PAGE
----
Free workshop on film preservation and the Japanese film archive in conjunction with a screening of recently restored, digital versions of Japanese experimental films from the 1960s. In addition to the Three Radical Japanese Filmmakers show, the HFA will also present a six-part retrospective of newly digitized 8mm films from the PIA Film Festival archives, Hachimiri Madness! Japanese Independents from the Punk Years in April and May.
As media theorist Georges Did-Huberman puts it, “The archive is burning.” This workshop addresses the immense shifts taking place in the way moving images from Japan are preserved and presented. It explores the consequences they have for film as an art and as an object of research.
The workshop will focus on the stress points of the preservation and accessibility of film from Japan. At different junctures in history, the Japanese film industry, arguably the largest film producer in the world, has only been able to preserve a fraction of its heritage. While Japan’s experimental and non-corporate film production has been formative in world cinema, it faces even larger challenges in terms of preservation and circulation.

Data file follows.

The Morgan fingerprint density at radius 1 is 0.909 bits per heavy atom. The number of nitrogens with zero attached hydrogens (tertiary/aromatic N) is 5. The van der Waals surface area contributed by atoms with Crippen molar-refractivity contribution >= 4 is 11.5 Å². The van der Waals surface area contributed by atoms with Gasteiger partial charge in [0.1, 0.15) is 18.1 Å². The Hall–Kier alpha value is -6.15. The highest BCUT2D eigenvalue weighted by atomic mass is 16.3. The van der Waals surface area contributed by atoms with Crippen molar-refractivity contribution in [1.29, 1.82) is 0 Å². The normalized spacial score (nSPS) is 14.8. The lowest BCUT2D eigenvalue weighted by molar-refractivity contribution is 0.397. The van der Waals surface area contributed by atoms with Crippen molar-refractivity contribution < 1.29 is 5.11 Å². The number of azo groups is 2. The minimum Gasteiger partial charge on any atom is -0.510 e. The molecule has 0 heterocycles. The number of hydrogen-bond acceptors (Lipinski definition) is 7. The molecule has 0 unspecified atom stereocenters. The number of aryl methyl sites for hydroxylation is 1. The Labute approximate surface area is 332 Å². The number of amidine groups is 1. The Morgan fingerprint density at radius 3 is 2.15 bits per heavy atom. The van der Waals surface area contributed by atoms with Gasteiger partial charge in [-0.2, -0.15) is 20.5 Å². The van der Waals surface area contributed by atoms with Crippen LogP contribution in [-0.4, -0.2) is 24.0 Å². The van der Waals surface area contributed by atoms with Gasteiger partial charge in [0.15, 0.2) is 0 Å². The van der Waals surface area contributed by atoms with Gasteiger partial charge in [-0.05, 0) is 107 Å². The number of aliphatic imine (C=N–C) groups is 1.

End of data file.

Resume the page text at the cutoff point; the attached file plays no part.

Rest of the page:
What does the shift to digital storage, projection, and video streaming mean for these – historically, artistically – immensely valuable works? What are the conceptual and very concrete challenges curators, researchers, and audiences face in keeping this immensely influential body of work accessible and relevant?
To speak to these questions the workshop assembles some of the central figures involved in the curation, preservation and research of film from Japan:
Ann Adachi (Collaborative Cataloging Japan initiative)
Haden Guest (Director, Harvard Film Archive)
Go Hirasawa (Curator, Researcher, Meiji Gakuin University)
Alexander Zahlten (Associate Professor of East Asian Languages and Civilizations, Harvard)